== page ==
And I wouldn't say it's the worst book ever but when I tried to read LOTR, I did fine till I came across Tom Bombadil.  The story came to a grinding halt and I had to laugh when the Nostalgia Chick referred to that part of the story as a "Big Lipped Alligator Moment" because it came out of no where, had little to no bearing on the actual plot, and once it was over no one spoke of it again.  (well apparently he was mentioned by Gandalf but only briefly.)
Beyond a wholesome discipline, be gentle with yourself. You are a child of the universe, no less than the trees and the stars.  You have a right to be here. Be cheerful, strive to be happy. -Desiderata

Girlie

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Re: well, THAT was the worst book ever!
« Reply #1777 on: January 16, 2013, 03:01:58 PM »
I had to read this book, Waking Beauty for a women's lit class, and have yet to figure out the actual message that it's supposed to be conveying.

A woman who is supposedly very unpleasant looking and who happens to be the adopted daughter of two negligent and decidedly cruel, but wealthy, parents is unlucky in love and life. Everyone bullies her, takes advantage of her, what have you.
She wakes up one day to find that she has suddenly become incredibly beautiful. Now she's out romping with married men, being generally nasty (mostly to people who were already not very nice to her, but two wrongs don't make a right!), and getting her way everywhere with everyone because of her new appearance.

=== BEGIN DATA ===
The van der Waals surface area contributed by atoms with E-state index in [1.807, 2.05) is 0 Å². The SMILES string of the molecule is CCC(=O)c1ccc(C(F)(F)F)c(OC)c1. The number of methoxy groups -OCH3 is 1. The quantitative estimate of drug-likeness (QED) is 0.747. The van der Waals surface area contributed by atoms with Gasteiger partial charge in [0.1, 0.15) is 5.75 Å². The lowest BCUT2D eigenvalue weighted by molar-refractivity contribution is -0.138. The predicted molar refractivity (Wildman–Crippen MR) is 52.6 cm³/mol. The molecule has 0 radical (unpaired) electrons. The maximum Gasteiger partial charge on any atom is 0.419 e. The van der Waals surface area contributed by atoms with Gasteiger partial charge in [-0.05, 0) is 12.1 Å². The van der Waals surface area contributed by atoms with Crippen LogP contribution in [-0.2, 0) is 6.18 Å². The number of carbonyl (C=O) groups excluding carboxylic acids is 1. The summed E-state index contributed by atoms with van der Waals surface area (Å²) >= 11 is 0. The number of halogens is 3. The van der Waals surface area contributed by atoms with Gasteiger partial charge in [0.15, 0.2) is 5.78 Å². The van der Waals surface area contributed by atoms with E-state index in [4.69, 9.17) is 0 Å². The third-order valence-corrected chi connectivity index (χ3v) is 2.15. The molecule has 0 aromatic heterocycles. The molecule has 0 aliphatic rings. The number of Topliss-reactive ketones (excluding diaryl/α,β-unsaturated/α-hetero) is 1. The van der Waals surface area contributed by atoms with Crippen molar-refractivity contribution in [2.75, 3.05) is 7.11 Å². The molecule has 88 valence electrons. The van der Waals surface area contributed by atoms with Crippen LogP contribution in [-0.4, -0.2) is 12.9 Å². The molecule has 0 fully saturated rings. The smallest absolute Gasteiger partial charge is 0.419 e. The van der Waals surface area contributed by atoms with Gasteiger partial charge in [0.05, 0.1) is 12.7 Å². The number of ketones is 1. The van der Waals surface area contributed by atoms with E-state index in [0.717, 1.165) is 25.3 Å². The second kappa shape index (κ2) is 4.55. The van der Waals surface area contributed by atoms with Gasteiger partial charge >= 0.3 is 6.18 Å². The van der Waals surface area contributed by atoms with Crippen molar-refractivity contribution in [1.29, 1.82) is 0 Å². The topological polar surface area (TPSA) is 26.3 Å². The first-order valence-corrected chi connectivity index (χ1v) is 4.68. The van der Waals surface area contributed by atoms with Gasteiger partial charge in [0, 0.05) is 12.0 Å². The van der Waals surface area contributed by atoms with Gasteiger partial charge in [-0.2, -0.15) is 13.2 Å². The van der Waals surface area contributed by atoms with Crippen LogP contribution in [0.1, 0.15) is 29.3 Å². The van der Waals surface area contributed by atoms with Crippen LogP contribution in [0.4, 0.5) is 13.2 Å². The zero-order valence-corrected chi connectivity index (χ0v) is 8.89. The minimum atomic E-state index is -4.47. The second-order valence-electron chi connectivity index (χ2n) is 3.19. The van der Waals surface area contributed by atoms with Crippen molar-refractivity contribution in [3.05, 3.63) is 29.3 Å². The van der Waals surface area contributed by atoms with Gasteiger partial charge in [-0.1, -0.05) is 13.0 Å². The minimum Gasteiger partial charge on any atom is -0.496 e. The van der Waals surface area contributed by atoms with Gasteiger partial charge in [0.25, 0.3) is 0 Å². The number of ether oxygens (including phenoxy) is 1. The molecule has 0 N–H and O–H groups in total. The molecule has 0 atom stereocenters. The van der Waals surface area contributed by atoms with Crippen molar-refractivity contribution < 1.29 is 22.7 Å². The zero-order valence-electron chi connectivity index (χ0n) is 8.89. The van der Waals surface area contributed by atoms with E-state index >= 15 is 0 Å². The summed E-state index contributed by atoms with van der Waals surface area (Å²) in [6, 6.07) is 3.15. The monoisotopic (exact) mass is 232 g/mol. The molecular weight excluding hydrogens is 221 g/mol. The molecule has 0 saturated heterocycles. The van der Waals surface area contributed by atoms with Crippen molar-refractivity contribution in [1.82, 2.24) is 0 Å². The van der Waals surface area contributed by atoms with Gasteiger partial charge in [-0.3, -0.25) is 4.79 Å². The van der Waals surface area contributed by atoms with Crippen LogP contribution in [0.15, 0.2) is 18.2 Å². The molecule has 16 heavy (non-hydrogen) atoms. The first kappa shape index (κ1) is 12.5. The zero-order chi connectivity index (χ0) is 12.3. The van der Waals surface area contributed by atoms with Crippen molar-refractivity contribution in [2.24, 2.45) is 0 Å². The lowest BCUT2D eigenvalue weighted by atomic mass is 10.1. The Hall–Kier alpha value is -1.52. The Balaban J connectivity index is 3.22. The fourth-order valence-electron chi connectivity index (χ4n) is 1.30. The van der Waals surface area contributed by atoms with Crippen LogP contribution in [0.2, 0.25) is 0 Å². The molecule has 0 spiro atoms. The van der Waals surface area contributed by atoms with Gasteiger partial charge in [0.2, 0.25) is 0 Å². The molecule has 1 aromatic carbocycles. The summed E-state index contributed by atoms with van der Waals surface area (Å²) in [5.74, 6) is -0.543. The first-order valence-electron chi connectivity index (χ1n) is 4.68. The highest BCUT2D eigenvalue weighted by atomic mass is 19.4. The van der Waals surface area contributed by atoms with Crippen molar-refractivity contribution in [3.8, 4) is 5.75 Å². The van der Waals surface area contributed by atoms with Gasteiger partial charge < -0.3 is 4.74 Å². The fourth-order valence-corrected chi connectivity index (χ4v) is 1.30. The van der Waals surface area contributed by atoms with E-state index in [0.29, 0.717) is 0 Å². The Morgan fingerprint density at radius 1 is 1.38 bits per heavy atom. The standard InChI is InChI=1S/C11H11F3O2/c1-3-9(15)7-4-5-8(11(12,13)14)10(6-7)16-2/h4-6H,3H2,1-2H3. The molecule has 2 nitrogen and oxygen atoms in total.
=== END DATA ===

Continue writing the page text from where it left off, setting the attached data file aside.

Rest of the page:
The trouble I have with the book is that the character is never likeable. Never. Not once. And when she's out there having fun with men who are already in committed relationships, I lose even more respect for her.

She ends up finding true love with an "ugly" guy, so I guess the idea behind the story is that women are just better all around people than men are and are capable of loving "ugly" people whereas men only want physically perfect specimens.

Horrid book.

Virg

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Re: well, THAT was the worst book ever!
« Reply #1778 on: January 16, 2013, 03:03:55 PM »
Piratelvr1121 wrote:

"And I wouldn't say it's the worst book ever but when I tried to read LOTR, I did fine till I came across Tom Bombadil.  The story came to a grinding halt and I had to laugh when the Nostalgia Chick referred to that part of the story as a "Big Lipped Alligator Moment" because it came out of no where, had little to no bearing on the actual plot, and once it was over no one spoke of it again.  (well apparently he was mentioned by Gandalf but only briefly.)"

Yeah, I felt the same way about that scene.  I get the feeling that Tolkien added him so that he'd have a deus ex machina to pull out at a later time (and put in Goldberry so he'd have a berserk button to get him involved in the Ringwar) and then decided that he wouldn't use him, so he just orphaned that plot hook and gave Gandalf a throwaway line to deal with anyone who might ask why they didn't turn to him rather than take the route they did.

Virg

Redwing

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Re: well, THAT was the worst book ever!
« Reply #1779 on: January 16, 2013, 03:21:02 PM »
Piratelvr1121 wrote: